This week we are looking for FLOUNDER photos … so send us in yours to win!
Submit them by January 16th (midnight) to win an Old Salt Prize package and be eligible to win a spot in our 2018 Calendar.
Flounder can be found on ocean floors,sea coast and coastal estuaries along the Atlantic coast. Flounder like to hide and ambush their prey, so the trick to catching them is to move enticing live bait across their path and wait for them to strike. When you catch a flounder, you’ll be rewarded with a delicate, flaky, delicious seafood meal. See below the jump to find out how to get started.
Send in your WADE FISHING pictures this week to win!
This time of year a lot of us fellow fisherman spend more time on inshore waters. Getting wet is sometimes the best option. Wade fishing has some of the best returns. A lot of veteran fisherman prefer wading, they find that they catch more fish than those staying on the boat. Wade fishing makes it easier to get closer to the strike zone. Here in our local waters the favorites to fish for are Redfish, Trout and Snook. Each of these species are active, fun fights.
Inshore: Winter is here and so far it has been quite mild feeling more like late spring. However the inevitability of colder weather is on the horizon and will change the fishing opportunities in the bay. Once the water temperature gets into the low 60’s the metabolism of most our inshore species will slow down causing them to eat less and therefore become harder to catch. There is one fish that thrives in these cooler conditions and can be caught all over the bay, sheepshead. Like the name implies they have the front teeth of a sheep, stripes of a convict, scales like chainmail, and the most subtle and delicate bite of any fish I have ever fished for.
Fishing for sheepies can be frustrating at times, but the reward of delicate white fillets is well worth testing your patients. I got a few pointers that I have picked up over the years that should increase your sheepshead success. Your tackle is key. Spinning reels in the 4000 size with a 7’ medium heavy rod and 20 or 30 pound braid will give you the power to turn big fish away from pilings and the finesse you need to feel the subtle bite. At the business end of the rig you will need about two feet of 20 or 25 pound mono leader, a #1 to #5 split shot (depending on current), and a 1/0 circle hook. The circle hook seems to navigate the point of the hook around the several rows of teeth and into the corner of the mouth. Remember when using circle hooks do not jerk the rod to set the hook, just reel the line tight and the hook will find its sweet spot. Now it comes down to the bait. Several baits will get the attention of sheepshead, fresh cut shrimp, sand fleas, fiddler crabs, clams, and even barnacles threaded onto a hook, but nothing gets a sheepie more amped up than a fresh oyster. To obtain these oysters you will need a few tools of the sheepshead trade, a flat shovel, brick, hammer and your landing net. Go to any of our local bridges, docks, or seawalls that have some current flow and tie off or anchor up tight to them. These areas are also where you will find large schools of sheepshead. Then have your partner hold the net down in the water against the oyster coated pilling and use the shovel to start scraping them off and into the net. This has a dual purpose, the larger oysters will stay in the net for bait and the rest will filter through and act as chum. Take the larger oysters set them on the brick and break them with a hammer. Pull the meat out and thread it over the hook several times then drop it next to the piling. Wait for the subtle taps or slow movement in the line then reel tight and get them to the boat.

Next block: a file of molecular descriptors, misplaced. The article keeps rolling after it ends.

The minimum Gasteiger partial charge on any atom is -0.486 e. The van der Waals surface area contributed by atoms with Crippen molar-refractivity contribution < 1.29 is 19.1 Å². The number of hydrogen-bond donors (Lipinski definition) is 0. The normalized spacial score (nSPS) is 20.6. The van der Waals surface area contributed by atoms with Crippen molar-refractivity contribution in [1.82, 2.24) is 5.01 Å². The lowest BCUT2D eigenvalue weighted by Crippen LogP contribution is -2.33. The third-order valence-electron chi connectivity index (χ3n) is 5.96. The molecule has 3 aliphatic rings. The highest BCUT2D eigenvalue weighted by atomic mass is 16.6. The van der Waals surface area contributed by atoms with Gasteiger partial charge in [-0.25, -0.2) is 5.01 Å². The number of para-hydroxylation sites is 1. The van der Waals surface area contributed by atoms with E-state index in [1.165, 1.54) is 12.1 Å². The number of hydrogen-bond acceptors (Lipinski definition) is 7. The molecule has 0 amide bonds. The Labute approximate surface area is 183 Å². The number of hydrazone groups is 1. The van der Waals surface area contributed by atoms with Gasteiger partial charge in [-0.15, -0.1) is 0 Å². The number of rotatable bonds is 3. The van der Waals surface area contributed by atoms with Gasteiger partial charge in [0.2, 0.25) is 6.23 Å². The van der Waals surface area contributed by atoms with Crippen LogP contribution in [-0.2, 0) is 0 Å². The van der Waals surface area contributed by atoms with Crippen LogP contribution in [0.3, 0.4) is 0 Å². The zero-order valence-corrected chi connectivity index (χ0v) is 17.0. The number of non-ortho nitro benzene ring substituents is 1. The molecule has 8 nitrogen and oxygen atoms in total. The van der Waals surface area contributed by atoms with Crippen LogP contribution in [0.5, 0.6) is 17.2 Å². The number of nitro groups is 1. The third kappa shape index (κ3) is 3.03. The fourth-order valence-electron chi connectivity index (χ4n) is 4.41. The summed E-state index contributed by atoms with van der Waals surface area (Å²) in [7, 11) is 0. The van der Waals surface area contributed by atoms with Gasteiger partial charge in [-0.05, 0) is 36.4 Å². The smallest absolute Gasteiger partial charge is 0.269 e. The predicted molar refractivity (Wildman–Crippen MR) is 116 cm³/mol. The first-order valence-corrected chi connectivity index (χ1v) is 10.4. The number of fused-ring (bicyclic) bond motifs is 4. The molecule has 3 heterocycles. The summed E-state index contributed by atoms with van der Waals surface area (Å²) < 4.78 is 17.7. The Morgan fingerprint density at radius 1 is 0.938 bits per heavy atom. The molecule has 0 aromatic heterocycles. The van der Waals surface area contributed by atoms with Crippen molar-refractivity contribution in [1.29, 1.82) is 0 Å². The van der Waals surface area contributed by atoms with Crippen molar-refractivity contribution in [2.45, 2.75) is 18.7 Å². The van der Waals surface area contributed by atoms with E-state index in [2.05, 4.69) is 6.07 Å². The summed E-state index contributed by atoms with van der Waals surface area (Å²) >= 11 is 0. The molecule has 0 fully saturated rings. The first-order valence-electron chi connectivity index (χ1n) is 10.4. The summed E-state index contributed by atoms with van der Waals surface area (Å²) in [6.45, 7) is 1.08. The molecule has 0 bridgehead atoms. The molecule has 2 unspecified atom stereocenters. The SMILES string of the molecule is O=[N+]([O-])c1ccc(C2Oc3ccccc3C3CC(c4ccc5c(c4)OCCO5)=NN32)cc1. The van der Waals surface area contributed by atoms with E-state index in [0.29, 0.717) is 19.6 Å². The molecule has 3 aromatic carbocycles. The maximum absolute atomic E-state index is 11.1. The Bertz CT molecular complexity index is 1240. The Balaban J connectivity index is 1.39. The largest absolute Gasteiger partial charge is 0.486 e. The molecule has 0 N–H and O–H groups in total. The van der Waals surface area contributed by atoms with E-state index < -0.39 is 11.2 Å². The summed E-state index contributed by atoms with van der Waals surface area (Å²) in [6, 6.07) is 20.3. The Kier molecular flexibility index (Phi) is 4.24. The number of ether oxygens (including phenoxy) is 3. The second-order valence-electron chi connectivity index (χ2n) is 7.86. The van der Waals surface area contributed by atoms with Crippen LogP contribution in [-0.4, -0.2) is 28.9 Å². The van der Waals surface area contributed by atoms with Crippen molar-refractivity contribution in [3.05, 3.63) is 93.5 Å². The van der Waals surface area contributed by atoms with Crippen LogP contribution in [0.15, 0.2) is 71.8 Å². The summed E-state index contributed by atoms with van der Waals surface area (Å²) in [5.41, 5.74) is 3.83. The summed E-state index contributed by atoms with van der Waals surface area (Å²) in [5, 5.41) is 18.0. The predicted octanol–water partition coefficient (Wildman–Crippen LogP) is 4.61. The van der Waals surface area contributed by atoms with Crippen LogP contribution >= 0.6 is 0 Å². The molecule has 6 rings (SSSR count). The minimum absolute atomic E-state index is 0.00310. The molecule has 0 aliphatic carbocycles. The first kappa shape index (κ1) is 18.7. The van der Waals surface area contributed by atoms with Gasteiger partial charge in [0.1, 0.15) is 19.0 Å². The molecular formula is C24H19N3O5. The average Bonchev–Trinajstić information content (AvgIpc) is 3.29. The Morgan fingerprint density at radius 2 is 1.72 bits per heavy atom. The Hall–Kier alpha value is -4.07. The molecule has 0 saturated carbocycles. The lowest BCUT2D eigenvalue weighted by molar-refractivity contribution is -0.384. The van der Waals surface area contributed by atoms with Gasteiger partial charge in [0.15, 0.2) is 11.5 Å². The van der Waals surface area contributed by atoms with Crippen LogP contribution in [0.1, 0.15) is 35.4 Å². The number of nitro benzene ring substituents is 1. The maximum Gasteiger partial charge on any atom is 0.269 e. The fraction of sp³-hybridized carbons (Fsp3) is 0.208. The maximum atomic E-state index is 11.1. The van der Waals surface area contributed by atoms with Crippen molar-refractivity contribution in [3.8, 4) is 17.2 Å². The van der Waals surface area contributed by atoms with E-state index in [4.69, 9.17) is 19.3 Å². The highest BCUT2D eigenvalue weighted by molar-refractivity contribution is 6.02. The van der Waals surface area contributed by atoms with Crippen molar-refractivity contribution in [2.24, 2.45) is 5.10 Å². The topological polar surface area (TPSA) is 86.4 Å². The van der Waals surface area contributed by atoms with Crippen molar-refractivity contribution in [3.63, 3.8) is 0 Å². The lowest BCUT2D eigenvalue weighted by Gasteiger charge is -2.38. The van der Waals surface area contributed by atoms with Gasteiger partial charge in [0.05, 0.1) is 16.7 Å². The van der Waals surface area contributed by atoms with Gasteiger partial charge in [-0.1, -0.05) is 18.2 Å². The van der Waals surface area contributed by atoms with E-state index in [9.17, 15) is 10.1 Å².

Offshore: Weather windows are brief this time of year but when you can get out there fishing should be hot. Gag Grouper will be moving into the shallow waters just off the beach (15 to 20 feet). Even though the season closes January 1st shallow water gag fishing is still a ton of fun. If you’re looking for something to bring home there are still plenty of options. Grunts, porgies, seabass, hogfish, sheepshead and flounder will all be hanging around any good live bottom or ledges within 15 miles of the beach. When fishing for this smorgasbord of species I like to make it simple. You can anchor up or even drift larger areas on calm days. Use spinning tackle just the same as mentioned earlier but instead of a circle hook tie on a half-ounce pink jig head and tip it with a fresh shrimp or even a 3” GULP shrimp. Slowly bounce the jig off the bottom or fan cast around the area to help locate a group of fish. Once you get a nice fish chances are there are more of his buddy’s close bye.
Another action packed option if you are weary of going too far offshore is that there will be large schools of silver trout migrating down the beach. A good place to start looking for them is around Redington Long Pier and even the JP Marker. You can find them by using your bottom machine or just drift an area off the pier and casting red and white plastic jigs until you catch one or two of them then mark that spot. These fish are in large schools sometimes several thousand strong and when they find an area they like they seem to stick to it. They are not picky eaters but you will need to make sure your lure or bait gets down to the bottom. Silvers are good eating delicate white fish but they do not freeze well so only take what you can eat that day.
As always, if you have any questions about tackle or other marine needs come see us at the Madeira Beach Marina. We can special order just about anything you will need and at a very reasonable price. Now go out there and start making 2017 a great one. Have a safe trip and enjoy the paradise we live in.
Brian Crabtree – Marina Supervisor
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